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Identify and Treat BRD Early to Help Stockers Reach Potential

Identify and Treat BRD Early to Help Stockers Reach Potential
Lung damage progresses rapidly with BRD so stopping it early is best way to prevent greater injury.

Beef producers would do well to remember bovine respiratory disease can have a significant impact on lifetime performance and weight gain and to develop an early treatment program.

"Unchecked, BRD can cause permanent lung damage, decreasing the animal's efficiency," says Marc Campbell, a Merial large animal veterinarian. "This limits its ability to reach its genetic potential and increases the overall cost of raising it to closeout."

Related: Combat BRD, Other Beef Cattle Health Issues with Genetic Selection

Lung damage progresses rapidly with BRD so stopping it early is best way to prevent greater injury.

BRD progresses swiftly and can cause great damage to the lungs. That's why early identification and intervention with a fast-acting antimicrobial gives the animal the best chance at recovering with limited lung damage, Campbell says.

First, know the clinical signs of BRD. Pull and evaluate cattle with any of these signs:
• Cattle that are a little slow or lethargic.
• Cattle that have a snotty nose.
• Cattle that look weak.
• Cattle lacking appetite.

Campbell recommends a minimum of two checks per day for 30-45 days on new arrivals and at-risk cattle. By checking twice a day, he says, beef producers can get ahead of the condition by as much as 12 hours, which can have a significant impact on success rates.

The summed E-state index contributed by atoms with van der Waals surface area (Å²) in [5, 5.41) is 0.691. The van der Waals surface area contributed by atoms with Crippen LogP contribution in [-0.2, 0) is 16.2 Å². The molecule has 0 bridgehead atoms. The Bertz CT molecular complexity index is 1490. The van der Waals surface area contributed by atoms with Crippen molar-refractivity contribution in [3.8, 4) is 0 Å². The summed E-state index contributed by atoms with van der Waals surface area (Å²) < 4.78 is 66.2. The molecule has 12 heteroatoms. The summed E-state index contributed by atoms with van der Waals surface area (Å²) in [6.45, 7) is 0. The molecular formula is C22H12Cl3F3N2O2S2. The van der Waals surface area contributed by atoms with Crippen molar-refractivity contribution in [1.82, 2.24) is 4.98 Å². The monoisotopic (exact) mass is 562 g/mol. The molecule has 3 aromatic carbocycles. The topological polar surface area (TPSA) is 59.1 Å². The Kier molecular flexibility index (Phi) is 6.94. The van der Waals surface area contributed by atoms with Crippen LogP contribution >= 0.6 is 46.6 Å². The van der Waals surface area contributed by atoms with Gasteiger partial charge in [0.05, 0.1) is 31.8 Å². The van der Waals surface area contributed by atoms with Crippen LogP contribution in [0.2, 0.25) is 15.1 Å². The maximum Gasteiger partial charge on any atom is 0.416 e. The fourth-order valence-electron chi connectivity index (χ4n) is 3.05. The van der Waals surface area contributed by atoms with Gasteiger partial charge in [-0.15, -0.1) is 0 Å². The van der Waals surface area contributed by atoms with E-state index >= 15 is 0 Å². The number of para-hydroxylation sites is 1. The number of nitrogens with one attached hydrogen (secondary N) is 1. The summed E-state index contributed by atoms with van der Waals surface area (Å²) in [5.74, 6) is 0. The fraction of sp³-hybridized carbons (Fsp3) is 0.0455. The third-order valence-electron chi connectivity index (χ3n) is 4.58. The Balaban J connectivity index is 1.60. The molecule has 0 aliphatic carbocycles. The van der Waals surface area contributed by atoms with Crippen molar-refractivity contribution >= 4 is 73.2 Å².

Campbell adds that checking an animal's temperature can be helpful in identifying BRD, it's not as simple as reading a thermometer and diagnosing the disease.

"While the average is 101 degrees, that may not be normal for a particular calf," says Campbell. "In some animals, a temperature as low as 102 degrees can be a sign of fever. Also, fevers can come and go."


He says that in many cases, clinical signs can be more important in diagnosis than actual fever.

When you diagnose a calf with BRD, Campbell recommends giving them a proven antimicrobial that offers a rapid response, such as Zactran, a long-acting antimicrobial in his company's stable. Then give the drug a chance to help the immune system, he adds. Allow a few days before making further treatment decisions.

"With antimicrobial use, it's very important to give the correct dose," Campbell adds. Overdosing wastes money, but underdosing can deliver a poor results. Ideally, you should weigh the individual calf. If you're using an average weight, should look at the sick animal's size in comparison to other animals in the group and adjust accordingly to help ensure that calf receives a therapeutic dose.

More from BEEF: Research Team Works On Genetic Test For BRD Susceptibility

"Even with products like Zactran that show a rapid response, animals won't be 'cured' in just a few hours," Campbell says. He recommends working with your veterinarian to establish a post-treatment interval in which clinical signs are closely monitored over a few days before determining if retreatment is necessary.

The first goal and the most successful method in dealing with BRD should always be prevention, says Campbell. He recommends preconditioning and sourcing pre-conditioned cattle. He adds that working with a veterinarian to develop vaccination protocols against known BRD pathogens can also play a big role in prevention.

You can watch educational videos about BRD at

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